The most fundamental concept of living a frugal life is to avoid spending money. That's kind of what it's all about. But without some guidance, some people let frugality make them penny wise and pound foolish. In other words, they are spending the least they can spend right now at the expense of avoiding bigger costs down the road.
Home maintenance is one of those areas where lots of people make this mistake. Don't get the wrong idea; there are still plenty of ways that DIY can put some extra money in your pocket on things at home. But there are also some ways you can really mess up your financial plans with a reckless attempt to save a couple of bucks.
There are three main ways that you can make a bad financial move by doing certain work yourself around the house.
It is very important not to outrun your qualifications when you do work around the house. You can get by on some painting even if you're not a great painter, and you can do some basic carpentry even if you hammer your thumb as much as the nail. But many home maintenance tasks go far beyond that.
Heating and cooling is a big one. Sure, change your own filters, but when it comes to actual repairs and even in-depth servicing, you're better off to hire a contractor. As one example, One Hour Heating and Air Conditioning offers a $69 clean and tune-up for your furnace. Avoiding even just one blown capacitor makes that investment pay for itself, so think about home repairs in that framework.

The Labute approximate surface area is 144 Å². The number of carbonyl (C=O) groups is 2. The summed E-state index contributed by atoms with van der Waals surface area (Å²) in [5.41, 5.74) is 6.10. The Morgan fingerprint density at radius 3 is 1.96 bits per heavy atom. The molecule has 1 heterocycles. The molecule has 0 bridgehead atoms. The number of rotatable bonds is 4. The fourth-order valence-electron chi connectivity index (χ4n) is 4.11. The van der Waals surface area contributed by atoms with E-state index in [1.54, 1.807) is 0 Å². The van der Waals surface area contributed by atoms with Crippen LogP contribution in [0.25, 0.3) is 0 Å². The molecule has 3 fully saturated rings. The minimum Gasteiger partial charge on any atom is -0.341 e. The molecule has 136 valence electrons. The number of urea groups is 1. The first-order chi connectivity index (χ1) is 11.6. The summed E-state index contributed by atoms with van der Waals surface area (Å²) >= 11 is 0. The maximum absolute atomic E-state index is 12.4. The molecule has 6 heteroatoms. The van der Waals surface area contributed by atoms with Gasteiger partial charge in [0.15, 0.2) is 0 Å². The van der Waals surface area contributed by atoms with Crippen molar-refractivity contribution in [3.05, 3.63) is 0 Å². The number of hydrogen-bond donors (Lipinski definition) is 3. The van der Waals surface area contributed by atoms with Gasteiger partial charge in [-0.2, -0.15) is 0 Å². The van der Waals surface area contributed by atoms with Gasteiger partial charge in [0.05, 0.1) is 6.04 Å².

That piece of aluminum fascia that blew loose during the storm last night is going to have to be fixed. It's just a matter of a few nails pounded in from the top of a ladder. You have a hammer. You have a ladder. Why not fix it?
One really good reason would be when the fascia is flapping 20 feet off the ground. Your ladder may not quite reach it, or you may not be sure-footed enough to do the work. It's a recipe for an injury that leads to big medical bills and maybe even time off work--and the fascia is still loose. You might also break a window with the ladder or drop the hammer on your car and end up wishing you'd paid a contractor.
Time really is money. There may be jobs you can do yourself but they'll take days or weeks because you have to chip away on them in the evenings and on the weekends. Car repairs are a good example. Replacing a water pump does not require a lot of skills, but it does require a lot of time crawling under the vehicle trying to line things up. If you can't be without the car for days and days, pay a mechanic.
That's just the cost of the inconvenience. There is also the opportunity cost to think of, which is the money you might have been able to make or save during the time you were under the car or on the roof. Always think of opportunity cost!
We all love to save money, and DIY at home can be a great way to do it. Sure, there's no need to call an electrician to change a light bulb, but many jobs are cheaper in the long run if you just hire a professional.